The status of functional explanation in psychology: reduction and mechanistic explanation

R. Gervais, H. Looren De Jong

Research output: Contribution to JournalArticleAcademicpeer-review

Abstract

The validity of functional explanations as they are commonly used in psychology has recently come under attack. Kim’s supervenience argument purports to prove that higher-level generalizations have no causal powers of their own, and hence are explanatorily irrelevant. In a nutshell, the supervenience argument forces us to either embrace epiphenomenalism of higher-level properties, or accept Kim’s specific brand of reductionism. However, with the current emphasis on mechanistic explanations, the literature on explanation in psychology has undergone some drastic changes. It could be argued, therefore, that Kim’s argument targets an outdated concept of functional explanations. In any case, these developments warrant a reassessment of the implications of his argument, which is the purpose of the present paper. First, we argue that the metaphysics behind the supervenience argument is incompatible with that of mechanisms. Second, we argue that Kim’s proposed brand of reductionism does not accurately describe the explanatory practices of cognitive science.
Original languageEnglish
Pages (from-to)145-163
Number of pages19
JournalTheory and Psychology
Volume23
Issue number2
Early online date5 Oct 2012
DOIs
Publication statusPublished - 1 Apr 2013

Fingerprint

Metaphysics
Psychology
Cognitive Science
Mechanistic Explanation
Functional Explanation
Supervenience
Reductionism

Cite this

@article{0dafc02a72c84287bbd8fcd01b2c94de,
title = "The status of functional explanation in psychology: reduction and mechanistic explanation",
abstract = "The validity of functional explanations as they are commonly used in psychology has recently come under attack. Kim’s supervenience argument purports to prove that higher-level generalizations have no causal powers of their own, and hence are explanatorily irrelevant. In a nutshell, the supervenience argument forces us to either embrace epiphenomenalism of higher-level properties, or accept Kim’s specific brand of reductionism. However, with the current emphasis on mechanistic explanations, the literature on explanation in psychology has undergone some drastic changes. It could be argued, therefore, that Kim’s argument targets an outdated concept of functional explanations. In any case, these developments warrant a reassessment of the implications of his argument, which is the purpose of the present paper. First, we argue that the metaphysics behind the supervenience argument is incompatible with that of mechanisms. Second, we argue that Kim’s proposed brand of reductionism does not accurately describe the explanatory practices of cognitive science.",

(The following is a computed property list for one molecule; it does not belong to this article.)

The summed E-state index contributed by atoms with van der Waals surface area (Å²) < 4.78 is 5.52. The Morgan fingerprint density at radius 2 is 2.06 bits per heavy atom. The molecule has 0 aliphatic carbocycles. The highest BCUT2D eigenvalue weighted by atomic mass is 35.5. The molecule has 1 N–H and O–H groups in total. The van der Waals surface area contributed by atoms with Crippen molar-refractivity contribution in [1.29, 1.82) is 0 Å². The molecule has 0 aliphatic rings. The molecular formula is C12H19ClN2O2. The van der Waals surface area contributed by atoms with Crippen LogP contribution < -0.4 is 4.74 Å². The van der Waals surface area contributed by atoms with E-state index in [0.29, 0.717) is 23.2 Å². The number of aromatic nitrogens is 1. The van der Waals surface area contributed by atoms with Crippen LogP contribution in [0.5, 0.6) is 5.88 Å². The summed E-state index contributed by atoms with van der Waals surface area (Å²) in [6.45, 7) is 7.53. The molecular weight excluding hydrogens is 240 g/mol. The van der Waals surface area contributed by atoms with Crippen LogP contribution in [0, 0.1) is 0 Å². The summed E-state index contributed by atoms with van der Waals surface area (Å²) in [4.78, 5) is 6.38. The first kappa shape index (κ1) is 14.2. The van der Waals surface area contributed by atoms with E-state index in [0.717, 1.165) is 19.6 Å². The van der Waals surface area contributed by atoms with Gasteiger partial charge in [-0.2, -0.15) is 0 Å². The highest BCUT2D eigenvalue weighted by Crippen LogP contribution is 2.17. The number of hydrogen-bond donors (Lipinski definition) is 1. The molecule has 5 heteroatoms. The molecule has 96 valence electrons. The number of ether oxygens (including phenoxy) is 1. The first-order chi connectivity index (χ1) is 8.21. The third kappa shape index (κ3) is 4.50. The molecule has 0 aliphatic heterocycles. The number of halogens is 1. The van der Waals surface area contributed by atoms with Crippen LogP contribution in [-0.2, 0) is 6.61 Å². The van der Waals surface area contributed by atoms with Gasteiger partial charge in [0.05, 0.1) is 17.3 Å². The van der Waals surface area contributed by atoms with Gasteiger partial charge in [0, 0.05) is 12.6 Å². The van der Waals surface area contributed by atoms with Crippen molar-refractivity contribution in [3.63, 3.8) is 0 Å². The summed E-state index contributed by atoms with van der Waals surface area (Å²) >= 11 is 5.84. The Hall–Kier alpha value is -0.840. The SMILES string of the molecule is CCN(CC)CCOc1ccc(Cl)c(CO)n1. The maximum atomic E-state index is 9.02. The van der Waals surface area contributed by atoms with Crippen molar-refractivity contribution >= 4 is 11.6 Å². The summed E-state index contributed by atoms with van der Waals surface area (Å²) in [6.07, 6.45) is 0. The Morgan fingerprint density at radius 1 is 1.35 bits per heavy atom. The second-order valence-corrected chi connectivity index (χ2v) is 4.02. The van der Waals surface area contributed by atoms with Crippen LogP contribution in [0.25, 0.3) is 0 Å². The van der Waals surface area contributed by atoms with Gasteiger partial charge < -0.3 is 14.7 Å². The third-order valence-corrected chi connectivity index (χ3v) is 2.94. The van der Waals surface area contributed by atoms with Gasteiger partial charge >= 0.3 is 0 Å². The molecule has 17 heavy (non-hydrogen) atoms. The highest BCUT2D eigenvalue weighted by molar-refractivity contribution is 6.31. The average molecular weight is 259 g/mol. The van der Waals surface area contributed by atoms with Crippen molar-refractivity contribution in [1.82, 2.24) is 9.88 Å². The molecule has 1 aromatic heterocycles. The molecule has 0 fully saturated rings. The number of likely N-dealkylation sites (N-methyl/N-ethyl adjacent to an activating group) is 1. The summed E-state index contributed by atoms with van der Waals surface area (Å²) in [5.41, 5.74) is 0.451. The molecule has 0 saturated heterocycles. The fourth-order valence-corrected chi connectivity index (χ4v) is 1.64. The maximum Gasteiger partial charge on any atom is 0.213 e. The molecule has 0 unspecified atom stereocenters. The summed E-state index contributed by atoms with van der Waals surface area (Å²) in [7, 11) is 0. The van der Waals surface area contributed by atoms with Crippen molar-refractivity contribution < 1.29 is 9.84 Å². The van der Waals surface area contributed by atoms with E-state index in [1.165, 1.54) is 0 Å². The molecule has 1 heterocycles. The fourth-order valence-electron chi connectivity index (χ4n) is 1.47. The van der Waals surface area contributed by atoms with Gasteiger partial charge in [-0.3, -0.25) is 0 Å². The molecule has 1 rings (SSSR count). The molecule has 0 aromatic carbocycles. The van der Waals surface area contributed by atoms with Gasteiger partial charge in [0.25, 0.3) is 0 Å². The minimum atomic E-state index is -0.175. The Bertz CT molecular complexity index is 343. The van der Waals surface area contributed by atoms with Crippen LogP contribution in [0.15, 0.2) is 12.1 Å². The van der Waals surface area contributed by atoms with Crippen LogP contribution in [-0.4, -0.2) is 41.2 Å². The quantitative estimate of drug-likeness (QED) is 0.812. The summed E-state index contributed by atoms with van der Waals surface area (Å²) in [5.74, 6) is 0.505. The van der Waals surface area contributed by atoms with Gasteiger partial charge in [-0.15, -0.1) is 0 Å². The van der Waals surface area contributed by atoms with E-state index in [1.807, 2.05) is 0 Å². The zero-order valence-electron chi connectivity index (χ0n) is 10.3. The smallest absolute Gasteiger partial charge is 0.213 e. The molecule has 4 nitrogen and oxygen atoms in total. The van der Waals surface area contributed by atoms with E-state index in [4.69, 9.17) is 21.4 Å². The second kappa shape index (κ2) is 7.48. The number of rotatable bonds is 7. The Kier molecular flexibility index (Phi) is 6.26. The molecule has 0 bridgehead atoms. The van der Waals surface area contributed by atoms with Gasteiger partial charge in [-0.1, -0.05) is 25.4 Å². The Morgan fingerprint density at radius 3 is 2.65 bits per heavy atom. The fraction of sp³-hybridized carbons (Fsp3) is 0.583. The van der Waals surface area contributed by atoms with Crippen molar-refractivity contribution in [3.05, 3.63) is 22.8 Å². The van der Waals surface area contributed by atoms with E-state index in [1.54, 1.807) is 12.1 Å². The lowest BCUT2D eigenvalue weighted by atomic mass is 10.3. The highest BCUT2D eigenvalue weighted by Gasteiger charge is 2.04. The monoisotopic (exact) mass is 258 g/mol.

author = "R. Gervais and {Looren De Jong}, H.",
year = "2013",
month = "4",
day = "1",
doi = "10.1177/0959354312453093",
language = "English",
volume = "23",
pages = "145--163",
journal = "Theory and Psychology",
issn = "0959-3543",
publisher = "SAGE Publications Ltd",
number = "2",

}

The status of functional explanation in psychology: reduction and mechanistic explanation. / Gervais, R.; Looren De Jong, H.

In: Theory and Psychology, Vol. 23, No. 2, 01.04.2013, p. 145-163.

Research output: Contribution to JournalArticleAcademicpeer-review

TY - JOUR

T1 - The status of functional explanation in psychology: reduction and mechanistic explanation

AU - Gervais, R.

AU - Looren De Jong, H.

PY - 2013/4/1

Y1 - 2013/4/1

N2 - The validity of functional explanations as they are commonly used in psychology has recently come under attack. Kim’s supervenience argument purports to prove that higher-level generalizations have no causal powers of their own, and hence are explanatorily irrelevant. In a nutshell, the supervenience argument forces us to either embrace epiphenomenalism of higher-level properties, or accept Kim’s specific brand of reductionism. However, with the current emphasis on mechanistic explanations, the literature on explanation in psychology has undergone some drastic changes. It could be argued, therefore, that Kim’s argument targets an outdated concept of functional explanations. In any case, these developments warrant a reassessment of the implications of his argument, which is the purpose of the present paper. First, we argue that the metaphysics behind the supervenience argument is incompatible with that of mechanisms. Second, we argue that Kim’s proposed brand of reductionism does not accurately describe the explanatory practices of cognitive science.

AB - The validity of functional explanations as they are commonly used in psychology has recently come under attack. Kim’s supervenience argument purports to prove that higher-level generalizations have no causal powers of their own, and hence are explanatorily irrelevant. In a nutshell, the supervenience argument forces us to either embrace epiphenomenalism of higher-level properties, or accept Kim’s specific brand of reductionism. However, with the current emphasis on mechanistic explanations, the literature on explanation in psychology has undergone some drastic changes. It could be argued, therefore, that Kim’s argument targets an outdated concept of functional explanations. In any case, these developments warrant a reassessment of the implications of his argument, which is the purpose of the present paper. First, we argue that the metaphysics behind the supervenience argument is incompatible with that of mechanisms. Second, we argue that Kim’s proposed brand of reductionism does not accurately describe the explanatory practices of cognitive science.

U2 - 10.1177/0959354312453093

DO - 10.1177/0959354312453093

M3 - Article

VL - 23

SP - 145

EP - 163

JO - Theory and Psychology

JF - Theory and Psychology

SN - 0959-3543

IS - 2

ER -